Mardi’s no-knead french loaf

My blogging friend Mardi Michels recently published a cookbook! in the french kitchen with kids. Its filled with a wide range of recipes that look amazing. And I’m sure they are, since Mardi is both an accomplished cook, and we’ve been reading about her cooking classes with kids and have seen the results.

Growing up, my brothers and I often turned to Betty Crocker’s Cookbook for Boys and Girls. Mardi’s new book is a much updated and more sophisticated concept, but certainly will inspire many young cooks I’m sure. Her love of French food, and the kids she cooks with, shines through on every page.

So! On to the recipe. I bake a fair amount of bread, but not French baguettes. I’ve always read about how we can’t achieve a great result here, in North America, and at home. Those naysayers are wrong!

Mardi’s is a no-knead recipe, and is simple and completely doable. Flour, salt, water, yeast.

A couple of things: I pretty much never use a thermometer for my water. This was a great lesson, as I had not had water in other breads as hot as I could. Also, while I did weigh my flour, I got so sidetracked with the water temperature that I used 1/4c too much. Full disclosure, I did some rough math and added a bit more flour to make up for it. But since I live in the desert I’ve found that I usually add a bit more water anyway. So, I kept going.

This all gets mixed together, and let’s face it. It’s a little goopy. Unlike some other recipes, Mardi has us put the dough in a bowl slicked with a little olive oil. And then covered with plastic wrap. It’s supposed to sit on the counter to raise for 2-3 hours. Me? I had it all planned out, I could pop mine in the refrigerator after that rise so that it could chill overnight or up to 5 days. Well, I waited that long, and then promptly left the house without putting it in the refrigerator. When I got back, I hoped for the best, put it in, and let it do its thing.

The next day, the dough comes out of the refrigerator and it’s ready to shape. And this is where things get pretty brilliant.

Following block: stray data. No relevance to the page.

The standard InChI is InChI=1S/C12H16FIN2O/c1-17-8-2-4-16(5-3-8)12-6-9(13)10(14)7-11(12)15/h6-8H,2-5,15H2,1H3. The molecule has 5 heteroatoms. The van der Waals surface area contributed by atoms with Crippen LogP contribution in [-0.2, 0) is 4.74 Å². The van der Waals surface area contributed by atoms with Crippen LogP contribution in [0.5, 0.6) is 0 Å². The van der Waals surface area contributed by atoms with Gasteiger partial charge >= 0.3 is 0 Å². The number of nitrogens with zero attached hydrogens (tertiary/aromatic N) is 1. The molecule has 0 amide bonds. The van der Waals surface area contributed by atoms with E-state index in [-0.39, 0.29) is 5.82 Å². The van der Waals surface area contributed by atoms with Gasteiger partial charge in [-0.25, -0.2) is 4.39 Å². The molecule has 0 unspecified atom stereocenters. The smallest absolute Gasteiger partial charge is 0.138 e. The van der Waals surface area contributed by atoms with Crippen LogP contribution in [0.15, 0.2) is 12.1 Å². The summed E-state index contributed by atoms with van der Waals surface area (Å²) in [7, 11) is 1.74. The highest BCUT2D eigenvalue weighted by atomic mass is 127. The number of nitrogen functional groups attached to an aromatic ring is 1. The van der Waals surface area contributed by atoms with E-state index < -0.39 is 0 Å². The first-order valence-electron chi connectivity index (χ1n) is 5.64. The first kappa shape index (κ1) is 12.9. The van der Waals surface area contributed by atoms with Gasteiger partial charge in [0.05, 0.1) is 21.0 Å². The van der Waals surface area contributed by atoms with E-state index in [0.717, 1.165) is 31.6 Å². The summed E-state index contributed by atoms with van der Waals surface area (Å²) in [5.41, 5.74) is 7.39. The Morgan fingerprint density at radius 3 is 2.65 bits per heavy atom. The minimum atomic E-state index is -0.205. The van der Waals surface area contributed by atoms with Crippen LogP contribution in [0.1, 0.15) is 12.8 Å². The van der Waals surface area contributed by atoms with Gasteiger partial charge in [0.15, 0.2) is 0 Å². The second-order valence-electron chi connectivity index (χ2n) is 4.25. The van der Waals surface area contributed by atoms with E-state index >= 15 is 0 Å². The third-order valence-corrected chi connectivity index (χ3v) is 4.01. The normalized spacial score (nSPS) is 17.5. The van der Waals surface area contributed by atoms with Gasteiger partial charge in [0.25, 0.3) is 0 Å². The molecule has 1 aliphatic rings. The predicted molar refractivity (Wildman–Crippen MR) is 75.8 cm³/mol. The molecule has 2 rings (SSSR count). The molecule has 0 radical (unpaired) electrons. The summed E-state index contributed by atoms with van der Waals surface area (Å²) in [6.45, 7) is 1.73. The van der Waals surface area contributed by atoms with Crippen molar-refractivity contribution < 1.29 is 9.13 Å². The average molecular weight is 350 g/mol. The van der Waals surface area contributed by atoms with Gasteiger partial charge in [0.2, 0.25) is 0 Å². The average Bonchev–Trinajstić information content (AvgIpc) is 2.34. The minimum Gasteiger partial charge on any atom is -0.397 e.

About 1 tablespoon of flour on a sheet of parchment. Half of the dough gets scooped out. And pressed into an 8″x4″ oval. Then it’s folded in half long-ways, pressed again to 8″x4″, and then folded in half again, pressing the seam together. Then shift the loaf seam side down on the parchment, gently stretching from underneath to get the loaf to about 12″.

The loaf gets sprinkled with a bit of flour, moved to the baking sheet to rise for 1.5-2 hours. Then the loaf gets slashed for an iconic look.

While this finishes rising, pre-heat the oven to 450 degrees. My oven goes higher, and I actually put mine at 465. The tray gets popped in, and if possible, spray some water from a spray bottle into the oven to create steam. The loaf gets baked for about 35 minute.

And then! Wow! I thought this was just gorgeous, and better than I expected.

The loaf was beautiful, crusty, with a great crumb. Just lovely!!

And what about the second half? I must have been out of town for a couple of days, or otherwise preoccupied. It was at the end of the five days when I got to it. It looked pretty suspect!

However, I persevered. Followed direction, except forgetting the spray of water. But still…it worked perfectly.

This recipe produced a great loaf of crusty bread. I was so pleased to successfully create the baguettes. And the flavor, texture and color was fabulous.

I’m excited about trying more of Mardi’s recipes. And ensuring the young cooks on my list get a copy. Though I have to admit, it’s a great introduction to French recipes for any age.

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